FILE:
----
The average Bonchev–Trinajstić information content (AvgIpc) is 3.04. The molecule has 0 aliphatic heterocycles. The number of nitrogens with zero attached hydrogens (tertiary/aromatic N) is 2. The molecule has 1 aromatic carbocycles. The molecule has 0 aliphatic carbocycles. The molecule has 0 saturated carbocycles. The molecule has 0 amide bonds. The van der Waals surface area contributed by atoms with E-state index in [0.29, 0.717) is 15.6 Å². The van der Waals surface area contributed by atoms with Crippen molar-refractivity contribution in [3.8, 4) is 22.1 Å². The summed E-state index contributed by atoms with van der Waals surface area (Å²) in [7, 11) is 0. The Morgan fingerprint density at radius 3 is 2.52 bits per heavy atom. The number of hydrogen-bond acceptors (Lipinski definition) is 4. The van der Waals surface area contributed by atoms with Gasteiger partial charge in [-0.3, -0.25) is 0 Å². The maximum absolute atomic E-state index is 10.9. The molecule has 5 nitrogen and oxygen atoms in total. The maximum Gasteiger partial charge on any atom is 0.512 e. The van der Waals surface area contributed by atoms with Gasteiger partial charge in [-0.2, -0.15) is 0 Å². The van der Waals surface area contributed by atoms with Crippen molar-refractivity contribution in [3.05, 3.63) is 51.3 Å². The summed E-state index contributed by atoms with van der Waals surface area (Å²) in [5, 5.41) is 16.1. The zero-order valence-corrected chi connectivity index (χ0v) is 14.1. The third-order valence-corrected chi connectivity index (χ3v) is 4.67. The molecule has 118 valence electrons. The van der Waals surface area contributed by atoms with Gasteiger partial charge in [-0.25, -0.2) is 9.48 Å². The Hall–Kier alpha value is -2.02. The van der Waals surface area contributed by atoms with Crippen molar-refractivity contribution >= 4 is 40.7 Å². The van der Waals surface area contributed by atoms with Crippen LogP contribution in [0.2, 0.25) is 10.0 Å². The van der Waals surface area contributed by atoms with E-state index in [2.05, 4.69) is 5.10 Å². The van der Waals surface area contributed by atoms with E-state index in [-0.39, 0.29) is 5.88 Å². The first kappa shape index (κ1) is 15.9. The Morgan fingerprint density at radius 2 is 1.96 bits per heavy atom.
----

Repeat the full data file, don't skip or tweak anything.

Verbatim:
The average Bonchev–Trinajstić information content (AvgIpc) is 3.04. The molecule has 0 aliphatic heterocycles. The number of nitrogens with zero attached hydrogens (tertiary/aromatic N) is 2. The molecule has 1 aromatic carbocycles. The molecule has 0 aliphatic carbocycles. The molecule has 0 saturated carbocycles. The molecule has 0 amide bonds. The van der Waals surface area contributed by atoms with E-state index in [0.29, 0.717) is 15.6 Å². The van der Waals surface area contributed by atoms with Crippen molar-refractivity contribution in [3.8, 4) is 22.1 Å². The summed E-state index contributed by atoms with van der Waals surface area (Å²) in [7, 11) is 0. The Morgan fingerprint density at radius 3 is 2.52 bits per heavy atom. The number of hydrogen-bond acceptors (Lipinski definition) is 4. The van der Waals surface area contributed by atoms with Gasteiger partial charge in [-0.3, -0.25) is 0 Å². The maximum absolute atomic E-state index is 10.9. The molecule has 5 nitrogen and oxygen atoms in total. The maximum Gasteiger partial charge on any atom is 0.512 e. The van der Waals surface area contributed by atoms with Gasteiger partial charge in [-0.2, -0.15) is 0 Å². The van der Waals surface area contributed by atoms with Crippen molar-refractivity contribution in [3.05, 3.63) is 51.3 Å². The summed E-state index contributed by atoms with van der Waals surface area (Å²) in [5, 5.41) is 16.1. The zero-order valence-corrected chi connectivity index (χ0v) is 14.1. The third-order valence-corrected chi connectivity index (χ3v) is 4.67. The molecule has 118 valence electrons. The van der Waals surface area contributed by atoms with Gasteiger partial charge in [-0.25, -0.2) is 9.48 Å². The Hall–Kier alpha value is -2.02. The van der Waals surface area contributed by atoms with Crippen molar-refractivity contribution >= 4 is 40.7 Å². The van der Waals surface area contributed by atoms with Crippen LogP contribution in [0.2, 0.25) is 10.0 Å². The van der Waals surface area contributed by atoms with E-state index in [2.05, 4.69) is 5.10 Å². The van der Waals surface area contributed by atoms with E-state index in [-0.39, 0.29) is 5.88 Å². The first kappa shape index (κ1) is 15.9. The Morgan fingerprint density at radius 2 is 1.96 bits per heavy atom.